The parallels with technology industries and practices are considerable and demand greater attention.
We can apply the ideas of cultural competency in health into technology practice. The purpose of this entry is to develop some critical questions about how cultural competency may affect technology practice, consumption, production, and participation.
- What are the cultural and linguistic competencies that companies need to develop to better understand the cultural needs of how users interact with technology products?
- What are the cultural and linguistic competencies that different technology users bring with them when they interact with technology?
- What are the behaviors and attitudes cultural groups have about technology and technology practice?
- Will providing more targeted, cultural-based technology experiences to users mean higher user satisfaction, greater buy-in, greater use, and greater economic consumption?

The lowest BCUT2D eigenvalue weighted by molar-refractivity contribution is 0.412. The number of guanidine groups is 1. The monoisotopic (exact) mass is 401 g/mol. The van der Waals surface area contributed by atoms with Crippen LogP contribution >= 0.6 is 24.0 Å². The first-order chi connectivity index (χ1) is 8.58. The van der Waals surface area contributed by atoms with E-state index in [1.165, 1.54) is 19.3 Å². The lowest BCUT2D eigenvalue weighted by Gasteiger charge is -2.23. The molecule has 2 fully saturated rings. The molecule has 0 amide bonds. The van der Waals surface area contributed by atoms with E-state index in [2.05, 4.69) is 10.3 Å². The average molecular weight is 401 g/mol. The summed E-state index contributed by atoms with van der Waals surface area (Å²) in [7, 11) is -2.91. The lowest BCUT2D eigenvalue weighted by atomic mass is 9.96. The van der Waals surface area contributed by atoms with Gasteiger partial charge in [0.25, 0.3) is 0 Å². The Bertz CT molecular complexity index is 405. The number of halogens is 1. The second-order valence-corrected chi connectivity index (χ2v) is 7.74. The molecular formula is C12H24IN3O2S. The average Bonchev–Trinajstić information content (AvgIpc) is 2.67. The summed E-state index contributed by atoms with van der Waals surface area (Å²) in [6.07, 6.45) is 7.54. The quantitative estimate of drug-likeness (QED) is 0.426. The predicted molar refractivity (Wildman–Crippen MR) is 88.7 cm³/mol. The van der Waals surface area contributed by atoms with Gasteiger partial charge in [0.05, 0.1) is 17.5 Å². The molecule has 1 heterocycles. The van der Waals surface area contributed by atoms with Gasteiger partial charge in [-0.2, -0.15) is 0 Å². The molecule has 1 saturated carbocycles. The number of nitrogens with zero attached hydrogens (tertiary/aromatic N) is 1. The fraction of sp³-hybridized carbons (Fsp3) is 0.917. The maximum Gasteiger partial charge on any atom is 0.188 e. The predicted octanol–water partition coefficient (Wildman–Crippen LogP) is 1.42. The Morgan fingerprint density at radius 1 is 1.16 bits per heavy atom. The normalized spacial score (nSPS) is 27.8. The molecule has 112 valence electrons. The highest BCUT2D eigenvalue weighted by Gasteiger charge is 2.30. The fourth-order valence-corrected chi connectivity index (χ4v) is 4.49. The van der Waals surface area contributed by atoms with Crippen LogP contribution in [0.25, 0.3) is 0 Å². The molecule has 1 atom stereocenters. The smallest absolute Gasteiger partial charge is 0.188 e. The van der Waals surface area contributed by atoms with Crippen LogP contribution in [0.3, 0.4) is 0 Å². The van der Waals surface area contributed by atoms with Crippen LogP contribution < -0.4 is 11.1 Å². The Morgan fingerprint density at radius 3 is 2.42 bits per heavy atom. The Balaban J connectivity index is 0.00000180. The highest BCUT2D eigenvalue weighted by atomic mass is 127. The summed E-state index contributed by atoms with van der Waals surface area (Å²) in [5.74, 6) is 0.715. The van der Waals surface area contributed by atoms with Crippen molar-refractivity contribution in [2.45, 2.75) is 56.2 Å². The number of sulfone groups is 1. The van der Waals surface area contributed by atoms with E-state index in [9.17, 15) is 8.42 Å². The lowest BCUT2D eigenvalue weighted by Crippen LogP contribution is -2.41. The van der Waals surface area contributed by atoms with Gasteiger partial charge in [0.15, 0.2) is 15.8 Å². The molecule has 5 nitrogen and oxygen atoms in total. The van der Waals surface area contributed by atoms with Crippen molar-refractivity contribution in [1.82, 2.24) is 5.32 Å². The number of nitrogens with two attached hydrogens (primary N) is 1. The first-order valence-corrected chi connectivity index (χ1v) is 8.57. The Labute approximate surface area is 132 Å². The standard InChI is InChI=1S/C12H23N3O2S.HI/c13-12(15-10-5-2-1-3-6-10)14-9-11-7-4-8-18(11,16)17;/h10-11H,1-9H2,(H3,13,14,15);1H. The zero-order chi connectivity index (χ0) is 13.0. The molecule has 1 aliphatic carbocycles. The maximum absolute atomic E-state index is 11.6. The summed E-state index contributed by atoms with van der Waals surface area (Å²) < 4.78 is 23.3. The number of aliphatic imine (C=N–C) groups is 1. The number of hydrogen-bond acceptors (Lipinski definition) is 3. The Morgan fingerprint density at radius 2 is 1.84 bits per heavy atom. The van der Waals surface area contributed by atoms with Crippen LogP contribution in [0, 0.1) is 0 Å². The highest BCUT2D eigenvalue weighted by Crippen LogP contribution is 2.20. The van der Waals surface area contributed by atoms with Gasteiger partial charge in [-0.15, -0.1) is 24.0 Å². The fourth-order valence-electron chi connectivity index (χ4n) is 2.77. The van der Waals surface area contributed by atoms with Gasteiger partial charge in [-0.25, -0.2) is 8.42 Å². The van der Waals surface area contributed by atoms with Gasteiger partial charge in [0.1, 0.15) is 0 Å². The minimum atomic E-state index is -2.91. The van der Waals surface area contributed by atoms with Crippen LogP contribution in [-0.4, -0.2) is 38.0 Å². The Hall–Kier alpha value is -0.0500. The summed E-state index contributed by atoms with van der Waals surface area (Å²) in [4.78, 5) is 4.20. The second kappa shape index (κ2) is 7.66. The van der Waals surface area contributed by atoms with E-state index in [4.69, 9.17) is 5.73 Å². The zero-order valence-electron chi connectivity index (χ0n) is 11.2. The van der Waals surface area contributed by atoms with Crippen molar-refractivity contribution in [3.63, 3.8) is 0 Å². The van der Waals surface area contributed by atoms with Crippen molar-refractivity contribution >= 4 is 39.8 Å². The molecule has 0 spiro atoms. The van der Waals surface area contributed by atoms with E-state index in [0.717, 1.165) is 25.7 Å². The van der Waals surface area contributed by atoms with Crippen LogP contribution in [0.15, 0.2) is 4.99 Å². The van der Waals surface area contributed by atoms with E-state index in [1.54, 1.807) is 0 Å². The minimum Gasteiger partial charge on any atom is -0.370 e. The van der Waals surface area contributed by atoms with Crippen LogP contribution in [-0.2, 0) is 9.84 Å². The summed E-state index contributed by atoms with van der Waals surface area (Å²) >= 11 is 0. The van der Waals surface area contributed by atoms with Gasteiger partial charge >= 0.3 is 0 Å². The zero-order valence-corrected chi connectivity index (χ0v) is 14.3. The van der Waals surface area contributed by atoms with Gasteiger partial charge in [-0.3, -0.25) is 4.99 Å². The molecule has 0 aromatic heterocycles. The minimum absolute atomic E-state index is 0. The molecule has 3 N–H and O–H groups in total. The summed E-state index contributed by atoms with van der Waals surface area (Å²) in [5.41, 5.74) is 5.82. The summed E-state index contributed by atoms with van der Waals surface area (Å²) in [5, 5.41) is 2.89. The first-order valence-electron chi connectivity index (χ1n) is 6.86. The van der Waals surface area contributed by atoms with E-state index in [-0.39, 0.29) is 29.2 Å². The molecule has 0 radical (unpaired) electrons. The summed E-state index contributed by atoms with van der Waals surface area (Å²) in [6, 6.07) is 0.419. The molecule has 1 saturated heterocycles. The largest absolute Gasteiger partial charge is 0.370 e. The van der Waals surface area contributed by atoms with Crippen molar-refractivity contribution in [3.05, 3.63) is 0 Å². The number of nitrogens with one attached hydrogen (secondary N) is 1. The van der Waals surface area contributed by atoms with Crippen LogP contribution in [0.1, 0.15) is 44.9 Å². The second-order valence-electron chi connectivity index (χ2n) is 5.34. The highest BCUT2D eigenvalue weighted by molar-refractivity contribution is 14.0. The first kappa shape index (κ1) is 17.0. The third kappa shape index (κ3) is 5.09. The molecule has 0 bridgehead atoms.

- What differences do we see between culture groups' usages of technology, and how much of this difference can be attributed to cultural values and beliefs?
Over the course of the next few months, I will explore these ideas in more detail, drawing examples from technology industries. The goal here is to examine how different cultures use technology, and how that usage is influenced by sociocultural and socioeconomic values/identities.
Cultural identities play a huge part in life experiences. It is no stretch then to theorize that cultural identities play a role in technology.
A surface Google search using the search terms "cultural competency and technology" elicited mainly health related content, which means we might have an interesting, previously unexplored, space. Excellent.
It may be that the infusion of cultural competency in technology practice will enhance ROI for both producers and consumers.
A quick and dirty primer for those interested in reading more: http://en.wikipedia.org/wiki/Cultural_competence
A succinct overview can also be found at the Office of Minority Health: http://minorityhealth.hhs.gov/templates/browse.aspx?lvl=2&lvlID=11
National Center for Cultural Competency: http://nccc.georgetown.edu/